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Sexy Girls, Heroes and Funny Losers

Gender Representations in Children’s TV around the World

Edited By Maya Götz and Dafna Lemish

Sexy Girls, Heroes and Funny Losers: Gender Representations in Children’s TV around the World presents the most comprehensive study to date of gender images on children’s television. Conducted in 24 countries around the world, the study employed different methodologies and analyses. The findings illustrate how stereotypes of femininity and masculinity are constructed and promoted to children. It presents findings that may well require even the most cynical observer to admit that, despite some great strides, children’s television worldwide is still a very conservative force that needs to be reimagined and transformed!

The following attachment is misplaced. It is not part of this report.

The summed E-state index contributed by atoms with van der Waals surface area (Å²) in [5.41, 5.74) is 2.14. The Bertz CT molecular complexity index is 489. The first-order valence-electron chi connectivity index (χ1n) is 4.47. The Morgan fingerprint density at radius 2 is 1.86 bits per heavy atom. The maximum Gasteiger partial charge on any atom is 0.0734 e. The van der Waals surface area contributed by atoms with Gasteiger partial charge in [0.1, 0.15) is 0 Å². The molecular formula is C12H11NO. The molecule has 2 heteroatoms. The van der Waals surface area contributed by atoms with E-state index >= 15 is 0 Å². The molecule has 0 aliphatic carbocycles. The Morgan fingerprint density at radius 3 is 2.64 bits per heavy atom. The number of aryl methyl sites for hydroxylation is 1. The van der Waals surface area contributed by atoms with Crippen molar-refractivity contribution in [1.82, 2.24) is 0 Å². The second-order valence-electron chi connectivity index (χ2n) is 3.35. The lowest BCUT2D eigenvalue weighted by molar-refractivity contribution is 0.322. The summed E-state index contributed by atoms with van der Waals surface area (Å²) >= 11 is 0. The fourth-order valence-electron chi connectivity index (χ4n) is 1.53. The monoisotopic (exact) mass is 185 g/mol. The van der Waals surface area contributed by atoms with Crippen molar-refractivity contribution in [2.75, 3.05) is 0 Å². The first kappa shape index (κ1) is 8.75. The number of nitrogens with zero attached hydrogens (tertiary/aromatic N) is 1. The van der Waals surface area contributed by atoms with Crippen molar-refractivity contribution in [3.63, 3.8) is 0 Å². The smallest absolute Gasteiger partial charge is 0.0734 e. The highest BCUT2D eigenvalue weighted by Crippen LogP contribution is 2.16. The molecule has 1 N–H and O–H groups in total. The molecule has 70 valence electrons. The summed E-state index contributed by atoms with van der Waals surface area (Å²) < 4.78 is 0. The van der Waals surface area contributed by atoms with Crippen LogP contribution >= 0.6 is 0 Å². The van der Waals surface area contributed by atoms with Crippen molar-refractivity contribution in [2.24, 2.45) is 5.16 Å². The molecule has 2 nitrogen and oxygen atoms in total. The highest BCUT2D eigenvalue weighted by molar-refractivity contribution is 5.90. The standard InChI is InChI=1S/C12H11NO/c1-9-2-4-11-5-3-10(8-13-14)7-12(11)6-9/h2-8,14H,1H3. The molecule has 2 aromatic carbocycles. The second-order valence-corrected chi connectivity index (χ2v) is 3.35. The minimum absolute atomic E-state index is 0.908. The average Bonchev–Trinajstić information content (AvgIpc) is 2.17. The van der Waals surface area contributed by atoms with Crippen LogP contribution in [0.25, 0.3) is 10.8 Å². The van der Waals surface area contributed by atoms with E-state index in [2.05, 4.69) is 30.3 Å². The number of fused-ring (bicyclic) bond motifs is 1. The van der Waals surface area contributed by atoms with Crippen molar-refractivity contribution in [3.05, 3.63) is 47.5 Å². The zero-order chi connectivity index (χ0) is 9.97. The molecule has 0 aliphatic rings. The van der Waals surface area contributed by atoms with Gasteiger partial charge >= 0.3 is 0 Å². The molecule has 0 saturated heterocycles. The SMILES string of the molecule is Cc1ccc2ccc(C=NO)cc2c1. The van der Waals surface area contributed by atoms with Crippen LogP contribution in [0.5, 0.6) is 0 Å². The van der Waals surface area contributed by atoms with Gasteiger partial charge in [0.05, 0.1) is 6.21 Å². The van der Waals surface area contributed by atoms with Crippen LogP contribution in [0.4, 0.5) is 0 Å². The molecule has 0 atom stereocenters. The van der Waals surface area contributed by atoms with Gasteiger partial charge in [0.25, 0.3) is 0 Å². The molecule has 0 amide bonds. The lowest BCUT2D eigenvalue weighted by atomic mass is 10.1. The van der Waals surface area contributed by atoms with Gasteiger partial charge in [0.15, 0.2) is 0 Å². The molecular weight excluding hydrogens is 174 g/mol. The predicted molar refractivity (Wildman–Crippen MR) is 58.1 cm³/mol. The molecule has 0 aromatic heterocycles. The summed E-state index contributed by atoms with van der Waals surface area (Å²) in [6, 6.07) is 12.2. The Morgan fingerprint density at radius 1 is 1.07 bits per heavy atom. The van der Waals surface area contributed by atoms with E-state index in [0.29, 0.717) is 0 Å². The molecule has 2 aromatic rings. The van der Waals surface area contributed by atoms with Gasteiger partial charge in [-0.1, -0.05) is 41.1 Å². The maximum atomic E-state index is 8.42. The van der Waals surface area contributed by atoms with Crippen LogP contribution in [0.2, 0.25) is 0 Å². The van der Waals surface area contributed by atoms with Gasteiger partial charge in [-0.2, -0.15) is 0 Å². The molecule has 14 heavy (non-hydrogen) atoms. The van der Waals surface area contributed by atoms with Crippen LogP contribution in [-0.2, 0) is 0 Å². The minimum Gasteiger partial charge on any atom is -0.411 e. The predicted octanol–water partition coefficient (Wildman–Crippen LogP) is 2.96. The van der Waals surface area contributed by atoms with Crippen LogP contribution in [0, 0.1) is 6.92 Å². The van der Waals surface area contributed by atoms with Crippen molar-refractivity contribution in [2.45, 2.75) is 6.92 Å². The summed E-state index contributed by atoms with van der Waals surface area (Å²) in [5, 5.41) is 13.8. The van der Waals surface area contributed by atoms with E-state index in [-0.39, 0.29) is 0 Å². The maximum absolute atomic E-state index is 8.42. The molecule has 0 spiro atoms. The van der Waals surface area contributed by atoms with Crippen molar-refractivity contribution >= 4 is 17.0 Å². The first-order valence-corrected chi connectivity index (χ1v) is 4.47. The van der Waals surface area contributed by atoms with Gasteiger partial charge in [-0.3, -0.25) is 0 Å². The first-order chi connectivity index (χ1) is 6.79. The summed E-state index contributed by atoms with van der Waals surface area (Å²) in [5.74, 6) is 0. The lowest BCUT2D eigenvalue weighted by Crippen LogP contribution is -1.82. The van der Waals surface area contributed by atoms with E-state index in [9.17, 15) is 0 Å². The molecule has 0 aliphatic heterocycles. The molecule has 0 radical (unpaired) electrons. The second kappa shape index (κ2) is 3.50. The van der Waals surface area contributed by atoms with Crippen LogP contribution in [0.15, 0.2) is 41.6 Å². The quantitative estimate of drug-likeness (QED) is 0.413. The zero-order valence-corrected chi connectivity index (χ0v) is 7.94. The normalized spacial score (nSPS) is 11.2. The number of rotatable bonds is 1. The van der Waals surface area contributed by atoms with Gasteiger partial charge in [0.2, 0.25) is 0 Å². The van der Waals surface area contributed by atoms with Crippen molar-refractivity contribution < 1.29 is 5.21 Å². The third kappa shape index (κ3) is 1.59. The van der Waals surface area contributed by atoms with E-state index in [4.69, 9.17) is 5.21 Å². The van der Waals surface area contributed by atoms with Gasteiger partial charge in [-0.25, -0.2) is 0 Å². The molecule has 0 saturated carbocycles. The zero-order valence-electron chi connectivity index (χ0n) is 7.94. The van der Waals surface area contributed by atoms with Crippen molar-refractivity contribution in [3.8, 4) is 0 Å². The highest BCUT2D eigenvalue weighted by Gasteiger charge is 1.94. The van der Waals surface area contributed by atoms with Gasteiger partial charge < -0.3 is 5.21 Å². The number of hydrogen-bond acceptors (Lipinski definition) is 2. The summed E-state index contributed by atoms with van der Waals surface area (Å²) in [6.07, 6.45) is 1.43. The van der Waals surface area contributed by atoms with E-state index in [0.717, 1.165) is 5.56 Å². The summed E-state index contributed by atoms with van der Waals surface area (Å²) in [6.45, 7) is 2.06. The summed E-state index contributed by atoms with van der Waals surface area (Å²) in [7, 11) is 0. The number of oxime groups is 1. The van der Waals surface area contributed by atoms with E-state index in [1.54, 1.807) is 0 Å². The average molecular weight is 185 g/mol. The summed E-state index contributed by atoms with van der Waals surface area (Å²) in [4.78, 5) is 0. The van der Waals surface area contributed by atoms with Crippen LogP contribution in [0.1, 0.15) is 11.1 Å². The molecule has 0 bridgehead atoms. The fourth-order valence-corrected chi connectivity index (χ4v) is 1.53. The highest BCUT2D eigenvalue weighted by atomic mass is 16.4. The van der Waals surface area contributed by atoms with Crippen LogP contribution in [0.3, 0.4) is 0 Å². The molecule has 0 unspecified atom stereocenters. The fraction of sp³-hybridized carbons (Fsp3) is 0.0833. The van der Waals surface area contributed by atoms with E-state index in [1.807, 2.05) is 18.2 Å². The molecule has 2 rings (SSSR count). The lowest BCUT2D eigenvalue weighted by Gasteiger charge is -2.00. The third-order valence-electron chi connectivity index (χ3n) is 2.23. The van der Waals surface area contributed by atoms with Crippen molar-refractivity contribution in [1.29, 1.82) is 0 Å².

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Maya Götz, Gunter Neubauer and Reinhard Winter © Q unequivocal: First, boy characters appear much more frequently than girl and families. Second, this has been the case for decades (Smith & Cook, 2008). Third, boys are more active, dominant, capable, and hold more responsible positions in the stories. They are more aggressive, louder; they laugh, insult and threaten more; and are more often rewarded within the storyline (Aubrey & Harrison, 2004; Barcus, 1983; Levinson, 1975; Sternglanz & Serbin, 1974; Streicher & Bonney, 1974; Thompson & Zerbinos, 1995). While male aggression is mainly physical in nature, female protagonists tend more towards social violence, such as malicious gossip (Luther & Legg, 2010). If they are superheroes, males are much more numerous than female superheroes; more likely to be muscular, less emotional; more likely to be “tough”; and more inclined to make threats than ask questions. True, not all male characters are portrayed through stereotyped traditional gender roles, but a trend is nonetheless ]> capable of holding positions of power and more able to save the world (Baker & Raney, 2007). > +‰ >„ Q television. Interestingly, gender-oriented research has undertaken surprisingly few $Ÿ %*$ > ] “There has been a bevy of research on construction of femininities across popular media; however, emphases on the construction of masculinities have, most often, been an afterthought or implied by default” (2011, p. 59). 108 >|} $| ¤© * In books about gender and media in general (e.g., Carter & Steiner, 2004; Gauntlett, 2002; Nayak & Kehily, 2008), there are individual chapters that discuss new forms of masculinity or the crisis of masculinity, largely in...

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